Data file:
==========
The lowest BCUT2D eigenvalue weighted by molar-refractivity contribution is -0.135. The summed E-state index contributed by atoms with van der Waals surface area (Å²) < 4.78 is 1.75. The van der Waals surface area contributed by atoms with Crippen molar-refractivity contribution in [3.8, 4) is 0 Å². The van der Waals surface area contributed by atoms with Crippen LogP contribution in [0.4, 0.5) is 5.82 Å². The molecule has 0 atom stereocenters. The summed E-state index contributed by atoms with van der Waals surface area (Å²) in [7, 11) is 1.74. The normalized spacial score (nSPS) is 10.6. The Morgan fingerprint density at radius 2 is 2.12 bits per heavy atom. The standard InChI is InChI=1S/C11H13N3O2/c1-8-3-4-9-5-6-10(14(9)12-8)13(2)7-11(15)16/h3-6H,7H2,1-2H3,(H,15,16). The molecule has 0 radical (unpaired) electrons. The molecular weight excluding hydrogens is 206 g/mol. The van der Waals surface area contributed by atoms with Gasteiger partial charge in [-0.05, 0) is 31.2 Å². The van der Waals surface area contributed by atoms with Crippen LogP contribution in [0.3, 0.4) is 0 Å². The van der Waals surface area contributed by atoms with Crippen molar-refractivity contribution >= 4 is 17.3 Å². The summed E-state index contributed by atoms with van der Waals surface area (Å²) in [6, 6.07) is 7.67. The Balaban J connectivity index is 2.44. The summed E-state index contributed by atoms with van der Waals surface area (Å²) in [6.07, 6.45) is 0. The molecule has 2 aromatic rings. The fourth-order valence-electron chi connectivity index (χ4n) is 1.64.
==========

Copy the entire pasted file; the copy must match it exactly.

The lowest BCUT2D eigenvalue weighted by molar-refractivity contribution is -0.135. The summed E-state index contributed by atoms with van der Waals surface area (Å²) < 4.78 is 1.75. The van der Waals surface area contributed by atoms with Crippen molar-refractivity contribution in [3.8, 4) is 0 Å². The van der Waals surface area contributed by atoms with Crippen LogP contribution in [0.4, 0.5) is 5.82 Å². The molecule has 0 atom stereocenters. The summed E-state index contributed by atoms with van der Waals surface area (Å²) in [7, 11) is 1.74. The normalized spacial score (nSPS) is 10.6. The Morgan fingerprint density at radius 2 is 2.12 bits per heavy atom. The standard InChI is InChI=1S/C11H13N3O2/c1-8-3-4-9-5-6-10(14(9)12-8)13(2)7-11(15)16/h3-6H,7H2,1-2H3,(H,15,16). The molecule has 0 radical (unpaired) electrons. The molecular weight excluding hydrogens is 206 g/mol. The van der Waals surface area contributed by atoms with Gasteiger partial charge in [-0.05, 0) is 31.2 Å². The van der Waals surface area contributed by atoms with Crippen LogP contribution in [0.3, 0.4) is 0 Å². The van der Waals surface area contributed by atoms with Crippen molar-refractivity contribution >= 4 is 17.3 Å². The summed E-state index contributed by atoms with van der Waals surface area (Å²) in [6, 6.07) is 7.67. The Balaban J connectivity index is 2.44. The summed E-state index contributed by atoms with van der Waals surface area (Å²) in [6.07, 6.45) is 0. The molecule has 2 aromatic rings. The fourth-order valence-electron chi connectivity index (χ4n) is 1.64.